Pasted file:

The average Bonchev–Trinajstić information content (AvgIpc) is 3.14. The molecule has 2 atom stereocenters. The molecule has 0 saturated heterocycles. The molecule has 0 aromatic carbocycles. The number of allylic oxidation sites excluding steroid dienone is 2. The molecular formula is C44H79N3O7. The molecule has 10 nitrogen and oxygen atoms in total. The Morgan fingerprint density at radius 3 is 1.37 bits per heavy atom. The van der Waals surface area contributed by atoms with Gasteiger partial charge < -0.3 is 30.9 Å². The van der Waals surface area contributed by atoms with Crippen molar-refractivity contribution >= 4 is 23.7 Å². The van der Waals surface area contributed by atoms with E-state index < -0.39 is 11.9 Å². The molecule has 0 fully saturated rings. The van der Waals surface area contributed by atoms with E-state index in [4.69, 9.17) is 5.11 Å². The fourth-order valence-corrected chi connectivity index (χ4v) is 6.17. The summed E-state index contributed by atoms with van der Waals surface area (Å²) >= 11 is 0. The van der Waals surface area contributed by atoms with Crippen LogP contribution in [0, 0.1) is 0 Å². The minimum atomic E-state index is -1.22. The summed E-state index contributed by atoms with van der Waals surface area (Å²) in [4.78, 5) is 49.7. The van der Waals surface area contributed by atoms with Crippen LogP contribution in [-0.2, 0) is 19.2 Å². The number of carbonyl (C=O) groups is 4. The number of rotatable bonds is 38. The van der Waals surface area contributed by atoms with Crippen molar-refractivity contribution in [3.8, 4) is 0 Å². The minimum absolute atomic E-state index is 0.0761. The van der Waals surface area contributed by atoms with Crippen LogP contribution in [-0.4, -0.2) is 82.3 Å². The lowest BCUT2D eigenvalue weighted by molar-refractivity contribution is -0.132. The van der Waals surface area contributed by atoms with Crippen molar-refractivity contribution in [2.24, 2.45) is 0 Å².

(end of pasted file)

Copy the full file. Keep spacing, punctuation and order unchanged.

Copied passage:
The average Bonchev–Trinajstić information content (AvgIpc) is 3.14. The molecule has 2 atom stereocenters. The molecule has 0 saturated heterocycles. The molecule has 0 aromatic carbocycles. The number of allylic oxidation sites excluding steroid dienone is 2. The molecular formula is C44H79N3O7. The molecule has 10 nitrogen and oxygen atoms in total. The Morgan fingerprint density at radius 3 is 1.37 bits per heavy atom. The van der Waals surface area contributed by atoms with Gasteiger partial charge < -0.3 is 30.9 Å². The van der Waals surface area contributed by atoms with Crippen molar-refractivity contribution >= 4 is 23.7 Å². The van der Waals surface area contributed by atoms with E-state index < -0.39 is 11.9 Å². The molecule has 0 fully saturated rings. The van der Waals surface area contributed by atoms with E-state index in [4.69, 9.17) is 5.11 Å². The fourth-order valence-corrected chi connectivity index (χ4v) is 6.17. The summed E-state index contributed by atoms with van der Waals surface area (Å²) >= 11 is 0. The van der Waals surface area contributed by atoms with Crippen LogP contribution in [0, 0.1) is 0 Å². The minimum atomic E-state index is -1.22. The summed E-state index contributed by atoms with van der Waals surface area (Å²) in [4.78, 5) is 49.7. The van der Waals surface area contributed by atoms with Crippen LogP contribution in [-0.2, 0) is 19.2 Å². The number of carbonyl (C=O) groups is 4. The number of rotatable bonds is 38. The van der Waals surface area contributed by atoms with Crippen molar-refractivity contribution in [3.8, 4) is 0 Å². The minimum absolute atomic E-state index is 0.0761. The van der Waals surface area contributed by atoms with Crippen LogP contribution in [-0.4, -0.2) is 82.3 Å². The lowest BCUT2D eigenvalue weighted by molar-refractivity contribution is -0.132. The van der Waals surface area contributed by atoms with Crippen molar-refractivity contribution in [2.24, 2.45) is 0 Å².